Community Food Knowledge


Building community food knowledge

Individuals and communities have a key role to play in developing local food knowledge, skills, resources and projects at a grassroots level.

Cambridge Sustainable Food seeks to strengthen our city’s network of local community food activists and promote community food growing, food education in schools and opportunities to develop cooking skills, especially for more vulnerable members of society.

Community food growing

The City Council encourages use of the city’s allotment sites, running Grow Your Own promotions and incentives such as free soil improver.

Non-growth community garden sites are also promoted by the City Council, which enable allotment tenants and others in the city to enter produce into the ‘Best Produce Show’ at the Cambridge Country Fair to demonstrate amateur growing achievements.

Developers are being encouraged to incorporate food growing into existing and new developments through the creation of roof gardens and/or growing spaces in residential housing and commercial developments.

Find out more about opportunities to get involved in local growing projects in our Community Food Projects section here.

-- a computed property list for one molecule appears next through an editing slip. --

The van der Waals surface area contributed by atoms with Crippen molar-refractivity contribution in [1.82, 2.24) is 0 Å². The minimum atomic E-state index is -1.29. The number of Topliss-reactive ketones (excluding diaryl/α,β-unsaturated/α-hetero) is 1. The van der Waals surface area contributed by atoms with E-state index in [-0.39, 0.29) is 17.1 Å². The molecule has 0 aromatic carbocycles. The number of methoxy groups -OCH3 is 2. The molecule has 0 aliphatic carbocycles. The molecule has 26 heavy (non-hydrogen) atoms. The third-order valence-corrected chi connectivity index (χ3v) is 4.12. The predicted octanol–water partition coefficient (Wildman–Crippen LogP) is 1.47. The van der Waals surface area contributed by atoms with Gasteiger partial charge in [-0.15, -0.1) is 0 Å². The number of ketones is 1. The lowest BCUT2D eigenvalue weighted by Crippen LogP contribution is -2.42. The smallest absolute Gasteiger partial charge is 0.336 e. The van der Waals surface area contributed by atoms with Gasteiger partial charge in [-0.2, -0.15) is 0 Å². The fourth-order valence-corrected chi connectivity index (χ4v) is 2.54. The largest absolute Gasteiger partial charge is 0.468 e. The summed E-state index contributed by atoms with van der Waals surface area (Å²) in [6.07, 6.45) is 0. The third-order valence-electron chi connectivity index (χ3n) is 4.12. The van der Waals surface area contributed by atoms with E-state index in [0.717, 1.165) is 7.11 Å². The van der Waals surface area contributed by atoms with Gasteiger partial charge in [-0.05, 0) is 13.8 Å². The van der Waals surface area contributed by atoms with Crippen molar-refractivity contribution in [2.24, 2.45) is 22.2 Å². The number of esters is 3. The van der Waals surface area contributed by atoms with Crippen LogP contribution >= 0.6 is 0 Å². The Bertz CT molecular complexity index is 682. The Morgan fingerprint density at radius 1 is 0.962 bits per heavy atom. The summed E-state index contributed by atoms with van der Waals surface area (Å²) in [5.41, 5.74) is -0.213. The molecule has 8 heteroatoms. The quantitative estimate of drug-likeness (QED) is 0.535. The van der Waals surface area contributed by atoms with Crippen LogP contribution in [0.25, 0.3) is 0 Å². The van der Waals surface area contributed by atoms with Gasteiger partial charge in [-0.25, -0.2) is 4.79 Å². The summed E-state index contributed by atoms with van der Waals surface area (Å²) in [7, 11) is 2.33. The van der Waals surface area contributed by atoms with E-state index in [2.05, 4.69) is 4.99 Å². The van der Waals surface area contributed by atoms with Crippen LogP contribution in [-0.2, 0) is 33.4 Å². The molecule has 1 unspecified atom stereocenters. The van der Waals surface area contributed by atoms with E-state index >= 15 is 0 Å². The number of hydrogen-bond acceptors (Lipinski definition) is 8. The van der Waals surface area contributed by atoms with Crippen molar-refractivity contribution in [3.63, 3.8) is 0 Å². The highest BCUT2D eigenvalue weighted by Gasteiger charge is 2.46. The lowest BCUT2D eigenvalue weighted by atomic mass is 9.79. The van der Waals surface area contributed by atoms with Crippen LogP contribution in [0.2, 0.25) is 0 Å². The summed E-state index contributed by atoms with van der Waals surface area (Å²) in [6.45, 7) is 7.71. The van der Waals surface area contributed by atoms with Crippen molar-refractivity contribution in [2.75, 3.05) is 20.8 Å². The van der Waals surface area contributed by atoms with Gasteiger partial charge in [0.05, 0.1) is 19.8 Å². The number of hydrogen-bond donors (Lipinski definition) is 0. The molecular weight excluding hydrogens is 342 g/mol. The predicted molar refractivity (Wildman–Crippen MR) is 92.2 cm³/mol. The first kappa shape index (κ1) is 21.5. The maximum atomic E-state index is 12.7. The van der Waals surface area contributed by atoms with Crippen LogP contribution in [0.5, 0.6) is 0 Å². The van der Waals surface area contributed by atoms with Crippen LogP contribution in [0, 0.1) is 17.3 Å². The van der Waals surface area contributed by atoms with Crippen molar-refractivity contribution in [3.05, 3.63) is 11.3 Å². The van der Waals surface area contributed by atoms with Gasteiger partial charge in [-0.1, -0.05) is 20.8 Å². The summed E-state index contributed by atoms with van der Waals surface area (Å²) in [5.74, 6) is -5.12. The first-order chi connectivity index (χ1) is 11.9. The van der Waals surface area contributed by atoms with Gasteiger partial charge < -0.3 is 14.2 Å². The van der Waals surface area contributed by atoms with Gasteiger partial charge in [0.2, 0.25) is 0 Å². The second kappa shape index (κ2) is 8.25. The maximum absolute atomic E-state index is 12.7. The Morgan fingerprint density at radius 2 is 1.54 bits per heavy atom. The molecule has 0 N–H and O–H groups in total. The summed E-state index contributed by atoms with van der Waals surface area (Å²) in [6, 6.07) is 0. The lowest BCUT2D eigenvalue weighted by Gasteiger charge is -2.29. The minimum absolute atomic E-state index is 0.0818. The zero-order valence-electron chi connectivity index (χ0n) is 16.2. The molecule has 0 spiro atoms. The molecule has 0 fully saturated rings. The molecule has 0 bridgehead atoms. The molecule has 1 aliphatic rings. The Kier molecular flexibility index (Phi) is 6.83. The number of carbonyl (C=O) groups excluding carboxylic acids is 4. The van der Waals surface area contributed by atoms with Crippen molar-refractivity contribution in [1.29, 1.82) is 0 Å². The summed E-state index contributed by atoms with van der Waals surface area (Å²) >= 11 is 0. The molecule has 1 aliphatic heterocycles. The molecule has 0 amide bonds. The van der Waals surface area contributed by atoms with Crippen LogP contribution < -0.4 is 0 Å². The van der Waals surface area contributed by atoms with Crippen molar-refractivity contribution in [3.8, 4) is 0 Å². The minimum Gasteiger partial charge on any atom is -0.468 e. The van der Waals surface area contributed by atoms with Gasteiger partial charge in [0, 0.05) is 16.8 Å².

Food for life (Aug 15)Food in schools

Cambridge has a dedicated Food for Life Programme Manager who supports schools in areas of disadvantage, including the north of Cambridge.  Increasing free school meal take-up and use of the pupil premium is part of the core business of the county council’s learning directorate.  Sixty-four per cent of schools in Cambridge subscribe to personal, social, health and economic education (PSHE) and part of this programme includes the topic of healthy eating.

Community food projects

Transition Cambridge Food Group runs a number of projects that help local people change to a more resilient, earth-friendly diet.  These include Grow Your Own, Growing Spaces and Grow Zones.

The Queen Edith’s Abundance project is a community-led project aiming to encourage more people in Cambridge to ‘swap and share’ fresh fruit and veg and long-life preserves.

Cambridge Cropshare is a small-scale community-supported agriculture (CSA) scheme in Cambridge, run as a partnership between Transition Cambridge and Waterland Organics, based at Willow Farm in Lode. It explores ‘crop-sharing,’ an exchange of use of land for access to labour, creating opportunities for farm-community collaboration.

For more information about community food projects in the area see here.